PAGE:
The moment I read about Lauren Rubenstein's service in Haiti on a local yoga blog, I knew I wanted to learn more. Her beautiful reflection on her seven (!) service trips to the disaster-stricken nation acknowledged the seeming triviality of teaching yoga to children who do not know whether they will receive a hot meal on a given day while at the same time espousing hope in the mission and long-term benefits of her work. To learn more about what inspires Lauren and why entering a new situation before you know all the facts isn't always a bad thing, read on...
How did you know it was time to make a change?
My first time volunteering with Go Give Yoga in Haiti required a huge leap outside of my comfort zone. I am neither adventurous nor an intrepid traveler, and didn’t expect that to change in my 50s. I like to say my (now 7) trips have reflected a different sort of midlife crisis: I didn’t buy a sports car or have an affair; I went to teach yoga in Haiti!
What gave you the confidence you needed to move forward?
When I took a week-long kids’ yoga teacher training with Creative Kids Yoga at Kripalu, I really wasn’t sure why I was learning to teach yoga to children. I began to teach some kids’ classes and even pursued more training locally in DC, but it was not a career change. As a clinical psychologist who has worked with children, I immediately recognized the mental health benefits of yoga for children. When I received an email from YogaKids informing me that their non-profit was looking for volunteers to teach children yoga in Haiti post-earthquake, I jumped at the chance. While part of me was saying, “YOU? Are you kidding?” another part was simply following my heart.
Who/what inspires you today?
I am inspired by Don and Marsha Wenig, Cinda Rierson and Candy Blaxter, founders and founding board members of Go Give Yoga. They worked hard to find the right partner non-profit in Haiti, and together we have continued to deepen our work there. I am inspired by Gale Hull, the founder of our closest Haiti partner, Partners in Development. I am also inspired by Lizandra Vidal, who moved to Haiti two years ago and founded Ayiti Yoga, with whom we have worked closely.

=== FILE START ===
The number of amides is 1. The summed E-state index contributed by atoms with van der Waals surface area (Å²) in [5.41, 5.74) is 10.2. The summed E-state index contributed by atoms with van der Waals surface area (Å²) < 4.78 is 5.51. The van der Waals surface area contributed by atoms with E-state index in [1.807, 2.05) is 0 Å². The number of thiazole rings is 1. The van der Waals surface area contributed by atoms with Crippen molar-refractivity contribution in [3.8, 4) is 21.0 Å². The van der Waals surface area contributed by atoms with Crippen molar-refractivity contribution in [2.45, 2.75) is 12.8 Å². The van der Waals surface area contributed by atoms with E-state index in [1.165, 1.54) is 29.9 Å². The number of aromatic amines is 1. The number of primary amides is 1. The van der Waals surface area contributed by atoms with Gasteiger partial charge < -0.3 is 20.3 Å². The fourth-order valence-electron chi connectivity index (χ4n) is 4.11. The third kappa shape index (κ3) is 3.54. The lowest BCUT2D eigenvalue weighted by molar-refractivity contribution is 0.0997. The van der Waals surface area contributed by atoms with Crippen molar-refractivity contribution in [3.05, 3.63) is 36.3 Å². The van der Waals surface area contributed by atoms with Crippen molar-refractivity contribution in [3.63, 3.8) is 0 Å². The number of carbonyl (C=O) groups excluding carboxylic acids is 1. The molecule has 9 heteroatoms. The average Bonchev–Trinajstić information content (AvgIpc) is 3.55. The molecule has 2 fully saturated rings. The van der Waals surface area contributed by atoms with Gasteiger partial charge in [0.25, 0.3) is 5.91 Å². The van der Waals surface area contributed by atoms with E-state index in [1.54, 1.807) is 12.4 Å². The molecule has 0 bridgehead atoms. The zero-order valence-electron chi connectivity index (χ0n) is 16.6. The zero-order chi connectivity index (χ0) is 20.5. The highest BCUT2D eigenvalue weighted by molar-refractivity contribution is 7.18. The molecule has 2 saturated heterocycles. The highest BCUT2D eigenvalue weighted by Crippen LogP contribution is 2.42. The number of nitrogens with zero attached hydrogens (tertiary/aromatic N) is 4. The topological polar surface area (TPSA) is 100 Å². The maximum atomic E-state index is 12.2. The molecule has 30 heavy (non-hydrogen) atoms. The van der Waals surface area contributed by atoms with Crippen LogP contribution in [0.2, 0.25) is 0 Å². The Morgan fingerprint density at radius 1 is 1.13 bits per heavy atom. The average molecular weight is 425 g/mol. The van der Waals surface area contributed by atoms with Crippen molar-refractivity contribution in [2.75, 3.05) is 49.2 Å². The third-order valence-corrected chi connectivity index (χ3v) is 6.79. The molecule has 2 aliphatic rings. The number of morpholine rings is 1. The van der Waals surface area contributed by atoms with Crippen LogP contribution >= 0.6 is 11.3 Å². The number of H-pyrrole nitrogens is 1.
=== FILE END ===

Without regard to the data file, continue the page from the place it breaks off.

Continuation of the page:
What are you dreaming about now?
I dream about a positive future for some of the children I’ve gotten to know in Haiti, especially 7-year-old Michelda, the girl I’ve been sponsoring since my first trip, and 9-year old Alexandra, the daughter of Partners in Development's cook, who already shows promise of becoming a talented kids’ yoga teacher. I dream of ways we can support the Haitians we have trained to teach kids’ yoga.
What is the best piece of advice you have received?
In yoga teacher training we were taught to offer yoga without becoming attached to a specific result. This is a good reminder when I find myself fantasizing that I will be able to put Michelda through college….
What do you know now that you wish you would have known when you started?
The most difficult part of this work is recognizing and understanding the obstacles to offering service across-culturally. Like so many well-meaning white people before me, I was wide-eyed and ignorant of the multi-layered issues. My friends who are international development veterans smiled bemusedly at my initial excitement. On the other hand, had I known then what I have learned, perhaps I wouldn’t have taken that first trip.
What book(s) have provided guidance or inspiration for your New Beginning?
Learning all I can about Haiti has deepened my experience and the meaning I make from it.
To learn more about Lauren and her book, Visiting Feelings, visit her website. To learn more about Go Give Yoga and how to get involved, visit them online at GoGiveYoga.com.